If you’ve been following the Porcupine’s Quill at any point in the last ten year’s you’ve probably noticed one of the projects near and dear to our hearts: The Collected Works of P. K. Page.
Porcupine’s Quill and P. K. Page go way back. We published the first volume of her collected poems, The Hidden Room, in 1997, and have since published fifteen of her collections, ranging from poetry to fiction to children’s literature.
Indeed, her literature for and about children is the focus of the most recent addition to the Collected Works of P. K. Page. This handsome volume, Metamorphosis, includes a delightful blend of poetry, fiction, drama and essays, featuring her signature blend of wordplay, imagination and wisdom.
Keep reading for a peek inside this unique and fascinating work.
Let me tell you about a
an everlasting bird
that lives deep in
the rain forests
Those who have heard it sing call it ‘Uirapurú’ because that is the sound of its song:
‘Oor a poor oo’ ‘Oora poor ooooo.’
There were some who thought it sang, ‘You’re a poor you.’ Others thought it sang, ‘You’re a pure you.’ Still others thought that it was just singing. Many people went in search of it. Some never returned. Those who did, told of its beautiful song sung in the black of the night—a song they would never forget.
‘Oora poor oooo.’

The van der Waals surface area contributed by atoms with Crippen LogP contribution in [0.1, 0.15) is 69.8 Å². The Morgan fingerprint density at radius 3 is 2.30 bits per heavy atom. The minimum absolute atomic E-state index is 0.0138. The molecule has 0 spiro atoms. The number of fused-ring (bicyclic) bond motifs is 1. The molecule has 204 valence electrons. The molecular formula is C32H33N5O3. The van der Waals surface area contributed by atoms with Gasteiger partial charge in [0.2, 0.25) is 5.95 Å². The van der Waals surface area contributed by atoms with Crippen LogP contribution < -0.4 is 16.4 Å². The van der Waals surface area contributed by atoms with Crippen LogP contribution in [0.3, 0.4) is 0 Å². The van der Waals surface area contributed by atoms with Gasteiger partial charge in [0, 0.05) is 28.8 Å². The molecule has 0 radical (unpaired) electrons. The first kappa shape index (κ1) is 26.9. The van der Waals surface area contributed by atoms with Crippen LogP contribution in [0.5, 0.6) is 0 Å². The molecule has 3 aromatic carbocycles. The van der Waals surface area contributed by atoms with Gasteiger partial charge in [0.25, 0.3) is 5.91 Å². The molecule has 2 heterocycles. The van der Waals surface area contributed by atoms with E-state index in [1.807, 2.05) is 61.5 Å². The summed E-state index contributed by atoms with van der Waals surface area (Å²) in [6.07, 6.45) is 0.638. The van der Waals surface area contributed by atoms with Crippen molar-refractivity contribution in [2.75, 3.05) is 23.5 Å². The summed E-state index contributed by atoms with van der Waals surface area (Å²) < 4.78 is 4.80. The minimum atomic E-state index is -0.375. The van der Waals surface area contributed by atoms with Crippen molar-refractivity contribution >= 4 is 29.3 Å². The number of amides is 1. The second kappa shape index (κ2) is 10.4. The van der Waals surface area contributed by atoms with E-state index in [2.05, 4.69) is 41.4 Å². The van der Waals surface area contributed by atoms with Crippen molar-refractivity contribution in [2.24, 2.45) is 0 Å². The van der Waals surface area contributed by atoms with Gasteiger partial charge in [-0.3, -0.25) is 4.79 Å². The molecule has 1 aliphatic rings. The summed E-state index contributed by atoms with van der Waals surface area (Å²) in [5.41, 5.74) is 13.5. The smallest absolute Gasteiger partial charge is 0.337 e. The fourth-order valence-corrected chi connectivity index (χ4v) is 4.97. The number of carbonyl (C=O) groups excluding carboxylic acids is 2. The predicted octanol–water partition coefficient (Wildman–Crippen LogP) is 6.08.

One day a group of boys decided to catch the bird. They had nets and bows and arrows and they wanted the bird alive or dead. For many days and many nights they travelled into the rain forest. Then one night they heard a sound so sweet they thought it could only be the song of the Uirapurú. They drew closer and closer to the source of the music but instead of a bird they saw an old, old man sitting at the foot of a tree and playing a flute.
‘What are you doing?’ the boys asked.
‘I am trying to play the song of the Uirapurú,’ the old man said.
‘If you play the notes, will the bird come?’ the boys asked, for they could see that in this way the old man might help them.
‘Sadly, no,’ the old man said. ‘For I would have to play the song perfectly and that I cannot do. The Uirapurú will come only for another Uirapurú and it is said that there is only one left in all the world. And if his song dies, the world, as we know it, will end. So I listen and listen and try to copy it exactly.’
The boys were angry with the old man and drove him away. But they were excited by the idea that there was only one Uirapurú in all the world and they were even more eager to catch it. The forest seemed quiet and lonely with the old man gone and very dark indeed and soon the boys fell asleep—half-listening, even as they slept, for the song of the Uirapurú. What wakened them instead were astonishing sounds—clicks and buzzes and squeaks and hoots.
[Continued in Metamorphosis…]
I hope you enjoyed this peek inside the pages of Metamorphosis. If you know a child who would appreciate this book–or you, yourself, are young at heart, be sure to order your copy from your favourite indie bookseller, or buy online through our Distributor, UTP.